Small moves, yes, but so was the first pc.

John King, writing for the San Francisco Gate, is following initiatives that turn inactive lots, often stalled by the current financial crisis, into productive alternatives. Some are home to temporary sculpture exhibitions or parks, farmer's markets, or event locations. One particularly brilliant proposal by Doug Wildmon of Friends of the Urban Forest aims to connect empty lots with youth programs to run urban, profit-generating tree farms. The city loses CO2 and blight and the kids gain profit and experience. Win win.

REBAR, San Francisco based inventors of park(ing) day (coming up in September again!) created "The People's Public Works", a "carnival midway with infrastructure as the theme." Says Rebar's John Bela quoted by John King in "Designers who see more than an empty lot":

The pit would offer an array of ad hoc nooks where people could explore the nuts and bolts of city building. Explorers might encounter a workshop on pothole repairs, celebrations of public servants, participant games and artists-in-residence - all amid surplus piles of such urban arcana as backhoes and orange cones.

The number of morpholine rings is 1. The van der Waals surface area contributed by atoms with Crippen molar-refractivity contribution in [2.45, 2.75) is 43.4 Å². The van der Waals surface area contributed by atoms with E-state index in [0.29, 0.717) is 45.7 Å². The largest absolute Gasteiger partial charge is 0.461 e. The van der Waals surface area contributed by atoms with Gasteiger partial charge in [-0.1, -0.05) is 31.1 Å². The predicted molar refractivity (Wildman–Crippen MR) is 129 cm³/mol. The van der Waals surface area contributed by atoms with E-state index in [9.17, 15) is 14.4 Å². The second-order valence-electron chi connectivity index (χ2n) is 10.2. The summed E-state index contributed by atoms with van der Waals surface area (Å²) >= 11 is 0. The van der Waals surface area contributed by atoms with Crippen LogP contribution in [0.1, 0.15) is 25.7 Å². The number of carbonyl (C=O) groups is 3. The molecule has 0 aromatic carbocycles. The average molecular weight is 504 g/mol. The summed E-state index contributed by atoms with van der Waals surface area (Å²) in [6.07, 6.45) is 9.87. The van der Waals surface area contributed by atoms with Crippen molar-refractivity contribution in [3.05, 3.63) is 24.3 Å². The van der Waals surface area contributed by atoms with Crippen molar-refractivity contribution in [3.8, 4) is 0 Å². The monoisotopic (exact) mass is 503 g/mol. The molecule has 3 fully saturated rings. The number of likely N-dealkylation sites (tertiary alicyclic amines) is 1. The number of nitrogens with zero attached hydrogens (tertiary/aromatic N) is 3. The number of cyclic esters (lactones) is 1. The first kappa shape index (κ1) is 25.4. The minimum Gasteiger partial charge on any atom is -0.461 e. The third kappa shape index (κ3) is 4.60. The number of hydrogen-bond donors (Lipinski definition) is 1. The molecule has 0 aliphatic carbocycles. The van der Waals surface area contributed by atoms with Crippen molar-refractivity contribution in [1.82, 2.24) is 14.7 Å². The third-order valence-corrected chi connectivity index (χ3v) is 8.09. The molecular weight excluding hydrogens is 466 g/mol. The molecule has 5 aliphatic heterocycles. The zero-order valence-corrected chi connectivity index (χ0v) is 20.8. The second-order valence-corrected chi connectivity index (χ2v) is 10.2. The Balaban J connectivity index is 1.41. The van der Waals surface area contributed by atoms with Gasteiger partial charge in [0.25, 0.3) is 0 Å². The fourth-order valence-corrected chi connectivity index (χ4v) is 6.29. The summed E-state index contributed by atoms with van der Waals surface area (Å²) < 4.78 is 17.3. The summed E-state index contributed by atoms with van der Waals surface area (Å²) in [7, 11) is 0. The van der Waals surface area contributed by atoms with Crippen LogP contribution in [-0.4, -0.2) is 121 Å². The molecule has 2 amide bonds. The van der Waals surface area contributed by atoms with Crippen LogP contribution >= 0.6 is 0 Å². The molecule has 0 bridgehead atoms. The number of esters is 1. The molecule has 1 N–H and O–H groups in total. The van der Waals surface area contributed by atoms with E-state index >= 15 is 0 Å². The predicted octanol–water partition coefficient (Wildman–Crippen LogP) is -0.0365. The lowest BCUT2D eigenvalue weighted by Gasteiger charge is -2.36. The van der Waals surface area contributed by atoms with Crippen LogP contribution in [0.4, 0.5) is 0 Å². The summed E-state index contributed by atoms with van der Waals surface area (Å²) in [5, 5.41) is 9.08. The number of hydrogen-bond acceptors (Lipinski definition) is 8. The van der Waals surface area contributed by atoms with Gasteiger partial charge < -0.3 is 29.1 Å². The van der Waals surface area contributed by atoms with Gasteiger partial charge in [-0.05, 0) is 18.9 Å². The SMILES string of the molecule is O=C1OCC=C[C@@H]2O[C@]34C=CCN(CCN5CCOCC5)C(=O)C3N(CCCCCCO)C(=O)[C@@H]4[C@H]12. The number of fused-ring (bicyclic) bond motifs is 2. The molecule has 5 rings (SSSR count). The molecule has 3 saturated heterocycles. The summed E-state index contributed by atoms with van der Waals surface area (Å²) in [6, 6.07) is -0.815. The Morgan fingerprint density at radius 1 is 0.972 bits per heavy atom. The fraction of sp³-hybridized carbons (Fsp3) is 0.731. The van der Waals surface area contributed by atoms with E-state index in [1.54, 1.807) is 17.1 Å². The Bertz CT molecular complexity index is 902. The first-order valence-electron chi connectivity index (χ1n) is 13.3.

Ideas are changing a lot faster than concrete or steel. If we can sponsor a more participatory infrastructure, people might take more ownership in the conditions around them.

Nirvana for people like me. Infrastructure is in -- way, way in.

So, what can YOU contribute? Of course you can follow along at, where they are fulfilling their commitment to web-based transparency by posting state-by-state and project-by-project funding allocations. You can communicate with state and national officials and be a voice in the debate regarding the prioritization of projects, pushing for quality, sustainability, and creativity over the status quo.

Or, if you're a design professional or a design student, you can enter the WPA 2.0 competition. In full disclosure, I'm working with cityLAB on this competition, but that doesn't make it any less of an exciting opportunity to present your best ideas to a stellar selection of architects, engineers, and landscape architects including Liz Diller (of the newly opened High Line), Walter Hood (the hippest Landscape Architect around), Stan Allen (Princeton Dean), among others. Registration closes this coming Friday - July 24th - and digital design sketchbooks that present schematic proposals are due August 7th. There is also a student competition - WPA 2.0 (SE) with a fall schedule - registration closes October 16th, entries due November 2nd. All finalists will be invited to a symposium in Washington DC on November 16th where jurors, finalists, policy makers and members of the public will join in debate on the most innovative ideas presented for the next generation of infrastructure projects.